That’s as far as I got in 2012. Perhaps placing my own experience as a memoirist at the centre of this piece still felt a little too risky. In 2012 I was in the thick of the vulnerable, exhilarating, terrifying experience of sending a book out into the world that revealed more of my story than I’d ever shared with even my family. And I was learning that the ‘pale stale male’ critics (as my friend calls them) could forgive me my weaknesses, but they were less willing to forgive any sign of pride, even pride in a job well done.

I was feeling raw, a little bruised, and perhaps not quite ready to wade into the debate about Lena Durham’s narcissism, privilege or talent.

But I went back, just now, to that Gawker piece to check that the link still worked, and discovered the post has been updated in response to a request from Dunham’s lawyers to remove the extracts of her proposal that were published on the site. In response to that request, Gawkers lawyers apparently advised that extracts could remain if they were accompanied by literary criticism or commentary. So that’s what Cook did, he added more commentary.

About this Dunham quote:

I went to my first Women’s Action Coalition meeting at age three.

Cook wrote:

The quoted sentence is indicative of a nauseating and cloying posture of precociousness that permeates the entire proposal.

About this quote:

At 24 I felt like an old maid….

He wrote:

The quoted sentence demonstrates an oblivious cluelessness about time and its passage.

And of this:

Once at poetry camp I saw my friend Joana in a bikini…..

He wrote:

Come on. Poetry camp?

I’ve never personally been a huge fan of Lena Dunham’s work, but that shouldn’t surprise anyone. She grew up in an urban, highly educated family in New York, while I grew up in a born again Christian, farming family in rural New Zealand. And while I’m actually only two decades older than Dunham, when my family traveled to the US in the 1980s to visit my father’s former classmates from the missionary school he attended in Nigeria, we discovered that we’d been living in a very different version of the 80s in Putaruru. I don’t love Dunham’s writing at least partly because I don’t really get it, and that’s okay.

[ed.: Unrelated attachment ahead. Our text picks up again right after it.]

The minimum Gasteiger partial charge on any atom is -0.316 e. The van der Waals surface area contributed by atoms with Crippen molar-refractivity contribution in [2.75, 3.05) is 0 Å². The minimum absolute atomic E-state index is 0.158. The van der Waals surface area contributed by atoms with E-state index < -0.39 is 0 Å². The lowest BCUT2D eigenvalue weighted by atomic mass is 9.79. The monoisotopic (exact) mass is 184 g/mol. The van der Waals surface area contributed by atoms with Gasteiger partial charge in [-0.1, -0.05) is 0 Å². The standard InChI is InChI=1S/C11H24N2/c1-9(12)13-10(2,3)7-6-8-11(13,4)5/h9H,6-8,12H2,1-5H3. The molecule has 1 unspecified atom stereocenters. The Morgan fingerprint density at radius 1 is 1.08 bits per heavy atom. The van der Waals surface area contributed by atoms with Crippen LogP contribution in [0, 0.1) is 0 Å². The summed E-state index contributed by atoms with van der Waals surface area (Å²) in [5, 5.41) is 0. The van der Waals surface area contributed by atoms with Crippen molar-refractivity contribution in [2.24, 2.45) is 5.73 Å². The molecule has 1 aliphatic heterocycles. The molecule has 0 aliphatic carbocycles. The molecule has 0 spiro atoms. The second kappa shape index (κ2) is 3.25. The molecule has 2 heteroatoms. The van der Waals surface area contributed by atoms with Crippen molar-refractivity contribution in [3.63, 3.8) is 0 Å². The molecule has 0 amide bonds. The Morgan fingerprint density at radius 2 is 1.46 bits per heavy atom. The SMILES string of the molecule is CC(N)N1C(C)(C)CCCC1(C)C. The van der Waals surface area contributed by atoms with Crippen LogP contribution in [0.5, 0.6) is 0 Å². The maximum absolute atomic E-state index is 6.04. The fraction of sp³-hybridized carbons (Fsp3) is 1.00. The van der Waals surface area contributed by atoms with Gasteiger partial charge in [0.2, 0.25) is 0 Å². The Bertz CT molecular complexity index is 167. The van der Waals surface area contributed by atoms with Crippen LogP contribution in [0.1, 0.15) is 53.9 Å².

What I do appreciate about Dunham’s work – even when it makes me cringe – is her willingness to present herself, flaws and all, without shame or apology. I recently heard her on a podcast about ‘spinsterhood’. She was as unapologetically straightforward about both her strengths and her weaknesses, as I’ve found her to be in her writing. And I still – at nearly 45 years of age – find that both challenging and refreshing.

And though I still agree that there is a very real, and important, conversation to have about representation and privilege in relation to publishing and broadcasting, I maintain that the anger and mean spiritedness that infuses those Gawker comments does not comes from a concern for the under-representation of other women’s voices. I maintain this partly because the author of that piece is a white man and partly because the thing he seems to find most offensive about Dunham’s writing is that it is “attention-grabbing”.

Women are asked to be grateful and gracious when they receive uninvited and unwanted attention from men. But if they dare call attention to themselves, especially to the parts of themselves that are unacceptable or unattractive to men, they are, in Cook’s words, ‘self-dramatizing’, ‘narcissistic’, ‘nauseating’ and ‘desperate for validation’.

I could write more – but I’m going to stop here and leave you with this, from Cynthia Ozick.

If we had to say what writing is, we would describe it essentially as an act of courage.”

All the more so for women, even women of relative privilege. So let’s keep doing it, yeah?


Get my latest articles delivered to your inbox (+ get 2 free yoga practices)

Comments are closed.

Follow me on